After several personnel changes during the next twenty-plus years, including the murder of sax player Charles Miller, the band tried to unsuccessfully gain independence from Goldstein, eventually losing the band name War to a Goldstein lawsuit. In response, as Brown, Scott, Lee Oskar and a returning B.B. Dickerson (who had not worked with War since 1979) adopted the name Lowrider Band, Jordan opted to remain with Goldstein and create a new version of War with himself as the only original member, a decision that has obviously caused a rift between the founding members. Ironically, it has created its own war within the guys who went from the ghetto to superstardom together. But Jordan tries to be diplomatic and clearly still has love for his old friends.
“My relationship with the guys in the Lowrider band, all I can say about that is that I still have a lot of love for those guys, Lee Oskar, Harold Brown, Howard Scott, and of course the other guys that are not here today. But I have to say if there is any hate in their heart, they can’t help it. And because it’s automatic when people are upset about something that they’re not doing that they think they should be doing, but they’re the ones who made the decision not to do what I’m still doing. I still love them, if it wasn’t for them I wouldn’t be where I’m at and visa versa. So we just had a bad marriage, but we had great kids, which is our music.”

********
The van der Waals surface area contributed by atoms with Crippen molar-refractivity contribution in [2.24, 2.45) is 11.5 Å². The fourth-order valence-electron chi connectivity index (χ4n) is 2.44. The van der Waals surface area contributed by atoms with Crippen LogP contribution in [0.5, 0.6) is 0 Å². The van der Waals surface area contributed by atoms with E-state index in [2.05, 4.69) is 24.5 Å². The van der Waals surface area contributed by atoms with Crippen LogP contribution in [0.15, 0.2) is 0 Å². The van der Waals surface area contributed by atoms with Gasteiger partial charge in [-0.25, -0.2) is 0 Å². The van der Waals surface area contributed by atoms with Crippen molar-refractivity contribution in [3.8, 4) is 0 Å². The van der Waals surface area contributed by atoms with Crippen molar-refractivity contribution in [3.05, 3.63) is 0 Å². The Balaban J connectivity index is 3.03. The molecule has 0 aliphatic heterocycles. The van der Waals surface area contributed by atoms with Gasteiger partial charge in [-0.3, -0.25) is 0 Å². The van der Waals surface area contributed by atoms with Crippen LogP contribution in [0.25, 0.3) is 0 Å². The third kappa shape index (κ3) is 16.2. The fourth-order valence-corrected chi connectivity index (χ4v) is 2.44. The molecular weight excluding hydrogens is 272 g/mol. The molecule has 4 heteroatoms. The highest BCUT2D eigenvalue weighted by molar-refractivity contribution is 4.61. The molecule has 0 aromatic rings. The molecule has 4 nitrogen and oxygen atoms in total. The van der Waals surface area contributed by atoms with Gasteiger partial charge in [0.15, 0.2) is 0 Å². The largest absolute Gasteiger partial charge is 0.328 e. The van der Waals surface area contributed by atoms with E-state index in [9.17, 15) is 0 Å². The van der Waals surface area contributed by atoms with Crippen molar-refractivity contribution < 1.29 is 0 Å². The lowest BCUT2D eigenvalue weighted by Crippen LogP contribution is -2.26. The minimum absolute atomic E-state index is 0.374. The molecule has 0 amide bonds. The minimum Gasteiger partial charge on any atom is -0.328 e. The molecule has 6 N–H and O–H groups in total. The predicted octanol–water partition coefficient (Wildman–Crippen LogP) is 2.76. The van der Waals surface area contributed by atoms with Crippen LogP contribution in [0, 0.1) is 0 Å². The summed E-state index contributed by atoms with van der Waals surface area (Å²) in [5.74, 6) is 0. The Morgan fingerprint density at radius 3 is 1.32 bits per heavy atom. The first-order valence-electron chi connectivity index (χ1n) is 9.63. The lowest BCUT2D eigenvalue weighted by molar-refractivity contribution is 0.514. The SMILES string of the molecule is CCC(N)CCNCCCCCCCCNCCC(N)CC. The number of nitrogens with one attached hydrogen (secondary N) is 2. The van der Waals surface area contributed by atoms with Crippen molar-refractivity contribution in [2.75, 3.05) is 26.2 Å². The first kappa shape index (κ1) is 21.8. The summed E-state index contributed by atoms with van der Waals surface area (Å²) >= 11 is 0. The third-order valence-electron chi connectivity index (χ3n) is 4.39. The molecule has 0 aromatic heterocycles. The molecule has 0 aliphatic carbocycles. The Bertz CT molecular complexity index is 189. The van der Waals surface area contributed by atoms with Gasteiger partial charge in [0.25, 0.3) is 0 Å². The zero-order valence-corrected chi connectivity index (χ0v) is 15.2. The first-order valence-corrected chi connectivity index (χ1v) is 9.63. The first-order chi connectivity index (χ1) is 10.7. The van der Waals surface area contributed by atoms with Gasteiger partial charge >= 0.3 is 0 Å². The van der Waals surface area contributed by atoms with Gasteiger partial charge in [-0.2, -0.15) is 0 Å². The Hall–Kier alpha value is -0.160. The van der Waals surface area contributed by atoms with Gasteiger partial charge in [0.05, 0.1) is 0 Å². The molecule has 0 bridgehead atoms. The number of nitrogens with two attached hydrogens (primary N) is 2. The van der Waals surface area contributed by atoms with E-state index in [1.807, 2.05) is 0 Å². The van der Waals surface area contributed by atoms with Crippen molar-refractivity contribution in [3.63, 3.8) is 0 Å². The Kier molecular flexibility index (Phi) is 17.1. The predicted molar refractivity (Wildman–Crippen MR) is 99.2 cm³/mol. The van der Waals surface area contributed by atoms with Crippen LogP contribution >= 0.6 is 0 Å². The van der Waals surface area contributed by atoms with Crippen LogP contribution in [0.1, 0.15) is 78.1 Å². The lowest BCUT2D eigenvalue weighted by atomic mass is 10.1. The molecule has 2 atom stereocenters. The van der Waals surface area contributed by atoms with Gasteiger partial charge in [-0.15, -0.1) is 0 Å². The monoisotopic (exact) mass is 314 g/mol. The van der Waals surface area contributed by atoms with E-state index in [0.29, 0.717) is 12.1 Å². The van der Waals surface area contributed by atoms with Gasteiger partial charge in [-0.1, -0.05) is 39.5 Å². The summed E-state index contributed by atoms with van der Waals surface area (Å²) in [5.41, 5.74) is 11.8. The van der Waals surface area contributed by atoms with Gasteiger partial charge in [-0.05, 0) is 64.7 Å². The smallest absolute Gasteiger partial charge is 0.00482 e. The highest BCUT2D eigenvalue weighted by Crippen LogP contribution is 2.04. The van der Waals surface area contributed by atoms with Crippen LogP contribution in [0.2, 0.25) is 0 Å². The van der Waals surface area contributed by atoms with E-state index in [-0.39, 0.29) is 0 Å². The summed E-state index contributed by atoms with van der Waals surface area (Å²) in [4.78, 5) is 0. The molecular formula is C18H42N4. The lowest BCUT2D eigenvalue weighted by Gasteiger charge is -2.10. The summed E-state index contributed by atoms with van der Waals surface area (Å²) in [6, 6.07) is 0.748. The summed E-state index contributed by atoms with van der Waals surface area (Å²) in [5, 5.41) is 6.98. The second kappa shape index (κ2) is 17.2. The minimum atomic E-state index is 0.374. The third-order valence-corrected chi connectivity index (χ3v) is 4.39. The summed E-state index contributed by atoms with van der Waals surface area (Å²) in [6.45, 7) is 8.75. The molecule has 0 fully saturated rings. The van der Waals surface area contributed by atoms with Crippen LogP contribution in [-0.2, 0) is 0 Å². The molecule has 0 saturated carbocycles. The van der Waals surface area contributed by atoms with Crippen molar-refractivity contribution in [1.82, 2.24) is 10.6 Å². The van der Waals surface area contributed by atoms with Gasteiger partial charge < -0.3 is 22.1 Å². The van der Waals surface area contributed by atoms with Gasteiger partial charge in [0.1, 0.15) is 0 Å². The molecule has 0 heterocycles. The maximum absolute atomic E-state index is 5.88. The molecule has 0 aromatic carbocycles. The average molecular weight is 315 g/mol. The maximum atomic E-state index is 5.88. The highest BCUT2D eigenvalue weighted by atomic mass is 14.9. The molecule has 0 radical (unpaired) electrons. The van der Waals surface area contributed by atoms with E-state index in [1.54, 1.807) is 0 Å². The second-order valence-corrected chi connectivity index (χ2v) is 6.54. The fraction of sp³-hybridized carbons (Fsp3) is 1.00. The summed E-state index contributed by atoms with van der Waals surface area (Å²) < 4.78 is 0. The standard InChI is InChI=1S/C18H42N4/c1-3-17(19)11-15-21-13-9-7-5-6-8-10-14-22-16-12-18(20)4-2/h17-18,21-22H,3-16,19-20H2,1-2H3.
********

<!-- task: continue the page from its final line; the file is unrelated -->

Regardless of the issues with the original band members, Jordan remains ecstatic that he is still out there playing at 69, and giving audiences a heaping helping of the funk grooves that made War the legendary band that it is today.
“I know that my fans are my rock n’ roll hall of fans, so that’s what keeps me going, man. They uplift me and gives me a new fresh breath of air every time I perform on stage live. They need to be entertained. They need something different from what’s going on in the world today. And so do I. And that’s the bottom line. So it’s definitely a healing process for the mind, soul, spirit, body, everything.”